My office is starting some new initiatives to help with work/life balance during this ever-so-stressful time of year. Crafty lunch hours, walking groups, and starting tomorrow, potluck Friday morning meetings!
I offered to start things off by baking some scones. This led to colleagues offering to bring clotted cream, mascarpone cheese, English preserves and an assortment of David’s Tea! We’re going to have a downright proper tea party tomorrow morning!
The key to making these scones is to keep the butter cold… I actually start by freezing the butter for an hour beforehand.
Also? Don’t cheat by using a mixer. This is a hands-on recipe that will not turn out as well if you use a mixer (you’ll overwork the dough with a mixer)
2/3 cup cold unsalted butter
3 1/4 cup self-raising flour, plus a little extra for dusting
2 level teaspoons baking powder
2 heaped teaspoons golden caster sugar
2 large free-range eggs
4 tablespoons milk, plus a little extra for brushing
Here’s the instructions from the book, with my pictures for your visual reference:
Preheat the oven to 200°C/400°F/gas 6. First and foremost, brilliant scones are about having the confidence to do as little as possible, so do what I say and they’ll be really great; and the second and third time you make them you’ll get the dough into a solid mass even quicker, even better.
Put your butter, flour, baking powder, sugar and a good pinch of sea salt into a mixing bowl and use your thumbs and forefingers to break up the butter and rub it into the flour so you get little cornflake – sized pieces. Make a well in the middle of the dough, add the eggs and milk, and stir it up with a spatula. Add a tiny splash of milk if needed, until you have a soft, dry dough. Move it around as little as possible to get it looking like a scruffy mass – at this point, you’re done. Sprinkle over some flour, cover the bowl with cling film and pop it into the fridge for 15 minutes.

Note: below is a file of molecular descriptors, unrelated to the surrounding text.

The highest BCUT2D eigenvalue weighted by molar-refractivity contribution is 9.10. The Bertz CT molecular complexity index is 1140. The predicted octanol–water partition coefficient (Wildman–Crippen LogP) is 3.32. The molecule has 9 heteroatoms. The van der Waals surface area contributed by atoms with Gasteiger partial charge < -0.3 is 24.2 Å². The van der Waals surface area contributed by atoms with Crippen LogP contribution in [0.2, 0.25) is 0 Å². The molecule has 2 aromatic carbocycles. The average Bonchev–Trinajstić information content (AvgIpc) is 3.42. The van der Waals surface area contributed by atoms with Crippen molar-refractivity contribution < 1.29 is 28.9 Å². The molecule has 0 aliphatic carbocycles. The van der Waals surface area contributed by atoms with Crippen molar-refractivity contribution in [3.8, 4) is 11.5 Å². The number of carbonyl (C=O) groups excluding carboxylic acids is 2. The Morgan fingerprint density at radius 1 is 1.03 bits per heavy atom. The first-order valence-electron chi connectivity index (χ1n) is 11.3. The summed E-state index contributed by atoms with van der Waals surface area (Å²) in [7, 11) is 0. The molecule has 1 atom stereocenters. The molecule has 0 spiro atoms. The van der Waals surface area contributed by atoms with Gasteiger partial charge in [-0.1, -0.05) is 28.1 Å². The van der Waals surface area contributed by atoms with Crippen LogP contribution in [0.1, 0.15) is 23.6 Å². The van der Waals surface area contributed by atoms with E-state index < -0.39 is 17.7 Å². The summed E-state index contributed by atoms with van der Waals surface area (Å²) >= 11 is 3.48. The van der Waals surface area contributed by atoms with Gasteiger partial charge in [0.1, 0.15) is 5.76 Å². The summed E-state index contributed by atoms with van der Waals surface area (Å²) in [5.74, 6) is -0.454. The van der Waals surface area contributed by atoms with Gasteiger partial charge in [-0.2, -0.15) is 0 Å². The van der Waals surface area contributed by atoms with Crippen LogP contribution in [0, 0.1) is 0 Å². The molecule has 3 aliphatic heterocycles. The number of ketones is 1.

Roll the dough out on a lightly floured surface until it’s about 3/4″ thick. With a 6cm round cutter or the rim of a glass, cut out circles from the dough and place them upside down on a baking sheet – they will rise better that way (so they say). Re-roll any offcuts to use up the dough. Brush the top of each scone with the extra milk or some melted butter and bake in the oven for 12 to 15 minutes, or until risen and golden.
At that point, take them out of the oven and leave them to cool down a little.
*disclaimer* – my first batch of these didn’t rise and i figured out I had rolled them out too thin. Make sure its a generous 3/4″ – 1″, otherwise, they’re more like scone cookies than big fluffy proper scones.
Makes 16 to 20 scones
Serve with your favourite accompaniments!
Original recipe, can be found here